The sci-fi world is abuzz with talk of this year’s Hugo nominations. The Hugos are a fan-voted award. All you need to do is pay forty bucks, and you can both nominate and vote. Even in the best of years, this leads to a certain level of bloc-voting, log-rolling, and just plain old voting for the popular guy simply because he’s popular. However, this year, all of those things were blown up to epic proportions after a group of writers and fans organized to nominate a bunch of stuff that, in their opinion, represented real, populist science fiction (the kind that, in their opinion, had been ignored by the Hugos in the past) and, I suppose, were so well organized and numerous that they managed to get the majority of the nominations.
If you’re a sci-fi/fantasy fan, it’s immediately obvious what happened, since, when you look at the hugo nominations, you see names that usually aren’t on there, and, more noticeably, small magazines and small presses that usually aren’t on there. It’s a quite a to-do. Some might even call it a foofaraw. I suppose my response will be to pay $40 and vote for ‘No Award’ rather than voting for a bunch of these nominees (if no award gets enough votes, then it’s even possible for no award to be granted in the category).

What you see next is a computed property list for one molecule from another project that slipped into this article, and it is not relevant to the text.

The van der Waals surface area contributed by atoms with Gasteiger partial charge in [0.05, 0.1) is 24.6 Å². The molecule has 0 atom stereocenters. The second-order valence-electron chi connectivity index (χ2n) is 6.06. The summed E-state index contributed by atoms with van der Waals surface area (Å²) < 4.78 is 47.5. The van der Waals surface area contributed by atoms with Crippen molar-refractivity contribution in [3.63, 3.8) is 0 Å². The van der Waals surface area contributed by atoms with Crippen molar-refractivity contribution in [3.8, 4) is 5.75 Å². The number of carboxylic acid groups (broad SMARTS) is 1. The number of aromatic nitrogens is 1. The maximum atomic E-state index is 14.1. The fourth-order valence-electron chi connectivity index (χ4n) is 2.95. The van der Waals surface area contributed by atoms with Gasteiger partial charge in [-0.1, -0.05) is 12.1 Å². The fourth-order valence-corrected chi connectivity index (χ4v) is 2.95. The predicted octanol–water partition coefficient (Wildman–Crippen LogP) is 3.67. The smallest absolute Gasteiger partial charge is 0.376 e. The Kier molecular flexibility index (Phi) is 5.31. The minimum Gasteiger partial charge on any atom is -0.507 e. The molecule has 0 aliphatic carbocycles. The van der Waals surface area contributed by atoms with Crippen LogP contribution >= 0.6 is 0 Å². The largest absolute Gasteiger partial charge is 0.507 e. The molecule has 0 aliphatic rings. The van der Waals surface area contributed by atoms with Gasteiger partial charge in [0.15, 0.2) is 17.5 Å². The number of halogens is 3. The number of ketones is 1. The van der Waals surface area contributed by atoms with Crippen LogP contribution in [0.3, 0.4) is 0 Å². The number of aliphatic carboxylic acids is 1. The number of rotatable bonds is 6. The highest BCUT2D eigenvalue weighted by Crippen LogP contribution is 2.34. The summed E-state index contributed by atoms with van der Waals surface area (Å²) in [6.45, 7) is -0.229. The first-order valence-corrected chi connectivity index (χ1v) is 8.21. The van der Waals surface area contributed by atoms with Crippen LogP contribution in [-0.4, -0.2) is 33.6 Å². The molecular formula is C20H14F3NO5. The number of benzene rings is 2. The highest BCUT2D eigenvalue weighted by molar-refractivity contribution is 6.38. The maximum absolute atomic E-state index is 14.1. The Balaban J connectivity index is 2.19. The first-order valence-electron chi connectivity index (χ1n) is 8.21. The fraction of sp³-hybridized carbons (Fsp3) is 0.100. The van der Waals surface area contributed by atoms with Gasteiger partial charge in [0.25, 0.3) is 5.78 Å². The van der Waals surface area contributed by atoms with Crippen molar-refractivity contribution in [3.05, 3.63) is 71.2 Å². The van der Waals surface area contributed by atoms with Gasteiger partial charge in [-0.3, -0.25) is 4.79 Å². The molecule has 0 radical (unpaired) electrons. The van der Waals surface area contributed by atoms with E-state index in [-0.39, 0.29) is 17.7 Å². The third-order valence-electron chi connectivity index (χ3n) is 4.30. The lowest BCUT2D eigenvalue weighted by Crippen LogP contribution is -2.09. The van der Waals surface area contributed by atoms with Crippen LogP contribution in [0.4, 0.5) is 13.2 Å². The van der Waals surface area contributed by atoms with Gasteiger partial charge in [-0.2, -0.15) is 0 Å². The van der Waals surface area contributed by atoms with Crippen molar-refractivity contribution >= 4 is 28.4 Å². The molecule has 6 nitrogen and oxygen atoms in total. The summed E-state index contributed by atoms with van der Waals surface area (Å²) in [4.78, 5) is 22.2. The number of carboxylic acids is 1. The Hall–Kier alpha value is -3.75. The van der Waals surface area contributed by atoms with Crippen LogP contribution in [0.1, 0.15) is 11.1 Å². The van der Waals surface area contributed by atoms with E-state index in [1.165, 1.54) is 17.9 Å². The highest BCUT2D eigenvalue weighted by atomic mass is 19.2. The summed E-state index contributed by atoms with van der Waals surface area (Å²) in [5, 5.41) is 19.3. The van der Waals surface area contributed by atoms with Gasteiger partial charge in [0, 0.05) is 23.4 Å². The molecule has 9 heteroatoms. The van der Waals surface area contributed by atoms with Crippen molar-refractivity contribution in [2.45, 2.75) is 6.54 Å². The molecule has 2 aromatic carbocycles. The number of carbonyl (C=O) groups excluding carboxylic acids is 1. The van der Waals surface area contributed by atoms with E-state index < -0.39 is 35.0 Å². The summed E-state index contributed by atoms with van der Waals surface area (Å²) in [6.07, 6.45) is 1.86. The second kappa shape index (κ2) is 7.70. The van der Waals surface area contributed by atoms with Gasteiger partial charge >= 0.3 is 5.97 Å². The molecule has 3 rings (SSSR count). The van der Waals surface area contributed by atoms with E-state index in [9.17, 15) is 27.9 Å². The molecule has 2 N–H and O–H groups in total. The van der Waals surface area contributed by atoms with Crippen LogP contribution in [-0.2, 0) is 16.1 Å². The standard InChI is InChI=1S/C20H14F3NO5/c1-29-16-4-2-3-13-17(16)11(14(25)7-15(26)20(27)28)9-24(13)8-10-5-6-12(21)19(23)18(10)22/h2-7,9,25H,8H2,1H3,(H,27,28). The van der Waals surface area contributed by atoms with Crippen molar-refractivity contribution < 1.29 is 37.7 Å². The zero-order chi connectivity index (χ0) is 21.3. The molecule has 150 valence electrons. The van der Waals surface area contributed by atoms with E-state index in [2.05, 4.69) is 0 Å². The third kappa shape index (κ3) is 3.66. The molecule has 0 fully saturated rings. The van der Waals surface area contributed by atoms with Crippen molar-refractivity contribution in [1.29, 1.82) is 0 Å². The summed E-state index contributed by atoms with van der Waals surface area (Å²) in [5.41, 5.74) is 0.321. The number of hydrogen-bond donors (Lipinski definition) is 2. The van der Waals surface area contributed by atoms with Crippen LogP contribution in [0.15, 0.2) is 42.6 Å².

But, at the same time, it’s hard to be disappointed that this happened. I mean, sure I’m not glad it happened. But at least it’s something. It’s an event! Normally I greet the yearly announcement of the Hugo Awards nominations with something of a shrug. It’s kind of a non-event, since I don’t vote and since I’ve normally read zero of the nominees. This year, though, something happened!